One week previous, Sainsbury, who was believed to have investors ready to back a £25 million takeover of the Championship club, had said: "I can confirm a meeting took place last Thursday with Ken Bates during which a potential investment was discussed". Bates had added: "I have been linked with so many clubs and if they were all true it would take it up to thirty-eight. I cannot help what these people say. It is utter rubbish."

So maybe Mr Sainsbury was more than a little surprised when Bates swiftly moved in to make a bid which the Leeds Board accepted while disregarding the other bids from himself and other consortiums. Ken Bates, the former owner of Chelsea, made a remarkable return to football as chairman of Leeds United, insisting that he wanted to lead the club back to their former glories and relished "one more challenge".

Bates, 73, bought a fifty per cent stake in the club for £10 million. He headed a four-strong board which also included Peter Lorimer, the Leeds legend, who continued in his role as director and point of contact for the fans. The takeover should have eliminated the threat of administration for Leeds, who were top of the Premiership as recently as three years previous. Bates ended a ten-month exile from football after leaving Chelsea, which he had sold to Roman Abramovich for £17 million. Bates said "I'm delighted to be stepping up to the mantel at such a fantastic club. I recognise Leeds United are a great club that have fallen on hard times.We have a lot of hard work ahead of us to get the club back to where it belongs in the Premiership and with the help of the fans, who have stuck by the club through thick and thin, we're going to do everything in our power to ensure that happens. Our first task will be to put short, medium and long-term plans in place to secure the financial future of the club and thesewill include buying back, in due course, Elland Road and Thorp Arch. Fans could then ensure that no would-be property developer will be able to end the playing of football at Elland Road."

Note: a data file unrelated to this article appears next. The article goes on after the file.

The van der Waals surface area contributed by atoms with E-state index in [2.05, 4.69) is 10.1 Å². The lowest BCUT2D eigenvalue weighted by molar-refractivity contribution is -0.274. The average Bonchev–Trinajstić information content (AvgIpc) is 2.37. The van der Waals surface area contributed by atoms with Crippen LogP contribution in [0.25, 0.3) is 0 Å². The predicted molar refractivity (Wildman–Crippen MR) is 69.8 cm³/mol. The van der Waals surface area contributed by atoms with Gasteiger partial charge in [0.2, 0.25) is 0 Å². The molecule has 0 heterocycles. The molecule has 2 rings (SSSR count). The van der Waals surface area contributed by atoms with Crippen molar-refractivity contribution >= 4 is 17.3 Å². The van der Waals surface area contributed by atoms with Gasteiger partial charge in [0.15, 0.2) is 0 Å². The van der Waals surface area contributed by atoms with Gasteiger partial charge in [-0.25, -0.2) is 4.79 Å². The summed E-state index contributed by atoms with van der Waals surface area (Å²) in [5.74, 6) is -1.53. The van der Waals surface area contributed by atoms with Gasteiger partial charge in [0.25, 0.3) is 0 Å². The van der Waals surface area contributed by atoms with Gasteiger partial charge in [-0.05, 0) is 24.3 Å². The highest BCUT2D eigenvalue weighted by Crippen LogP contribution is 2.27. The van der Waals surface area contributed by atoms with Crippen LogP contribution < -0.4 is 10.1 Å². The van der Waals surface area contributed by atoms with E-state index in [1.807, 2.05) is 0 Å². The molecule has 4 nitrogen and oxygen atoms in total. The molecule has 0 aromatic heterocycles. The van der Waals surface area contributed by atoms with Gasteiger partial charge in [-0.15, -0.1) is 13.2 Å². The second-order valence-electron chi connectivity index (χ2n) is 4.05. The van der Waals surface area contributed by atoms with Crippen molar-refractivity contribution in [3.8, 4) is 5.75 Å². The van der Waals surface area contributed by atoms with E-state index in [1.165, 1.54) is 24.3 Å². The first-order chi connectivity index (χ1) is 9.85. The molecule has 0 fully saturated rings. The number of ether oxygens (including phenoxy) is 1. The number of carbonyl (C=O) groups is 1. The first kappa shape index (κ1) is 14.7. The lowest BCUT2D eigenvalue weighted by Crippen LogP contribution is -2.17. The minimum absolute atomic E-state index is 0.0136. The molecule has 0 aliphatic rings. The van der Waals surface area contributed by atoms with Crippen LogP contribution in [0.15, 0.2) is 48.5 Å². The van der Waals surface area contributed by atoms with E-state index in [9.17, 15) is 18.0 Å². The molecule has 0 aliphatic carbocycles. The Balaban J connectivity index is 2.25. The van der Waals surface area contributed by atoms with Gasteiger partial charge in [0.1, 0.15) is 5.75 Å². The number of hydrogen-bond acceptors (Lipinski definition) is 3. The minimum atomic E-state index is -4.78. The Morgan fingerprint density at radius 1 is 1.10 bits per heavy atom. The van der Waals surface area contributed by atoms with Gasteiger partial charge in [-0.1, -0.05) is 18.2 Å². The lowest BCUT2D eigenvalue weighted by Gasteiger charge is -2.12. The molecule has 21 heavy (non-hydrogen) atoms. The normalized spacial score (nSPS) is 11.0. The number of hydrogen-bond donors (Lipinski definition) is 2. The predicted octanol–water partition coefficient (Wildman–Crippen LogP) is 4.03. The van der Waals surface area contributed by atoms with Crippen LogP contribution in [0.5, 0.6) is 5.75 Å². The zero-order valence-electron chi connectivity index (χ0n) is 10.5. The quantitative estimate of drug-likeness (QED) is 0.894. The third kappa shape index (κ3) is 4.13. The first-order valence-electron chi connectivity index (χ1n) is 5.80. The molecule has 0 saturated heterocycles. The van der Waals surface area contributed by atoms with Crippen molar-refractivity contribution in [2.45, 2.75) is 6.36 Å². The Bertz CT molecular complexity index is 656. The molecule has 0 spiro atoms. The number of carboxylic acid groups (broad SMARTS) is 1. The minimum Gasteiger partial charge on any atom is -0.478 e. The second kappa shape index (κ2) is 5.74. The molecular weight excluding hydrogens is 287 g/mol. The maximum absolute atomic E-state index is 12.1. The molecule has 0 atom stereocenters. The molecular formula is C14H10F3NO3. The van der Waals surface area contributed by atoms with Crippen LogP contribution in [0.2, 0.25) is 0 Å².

Former chairman Gerald Krasner was forced to sell Elland Road and the Thorp Arch training ground last year to Manchester-based property developer Jacob Adler to ease the club's debts. Leeds were eight points off the play-offs but Bates did not want promotion in the current season. "I'm not sure whether getting to the play-offs is realistic or not but I wouldn't like us to get promoted this season" he said. "If you go up too soon you only come down again. Maybe if we can win promotion in the next couple of seasons, establish ourselves in the Premiership, get a top six place and go back into Europe." Bates also reassured Manager Kevin Blackwell about his future; saying "He has got a contract until the end of next season, so I'll tell him to go out and prove himself. He has had a difficult job to do. I'm not looking to bring anyone in and I will help him however I can."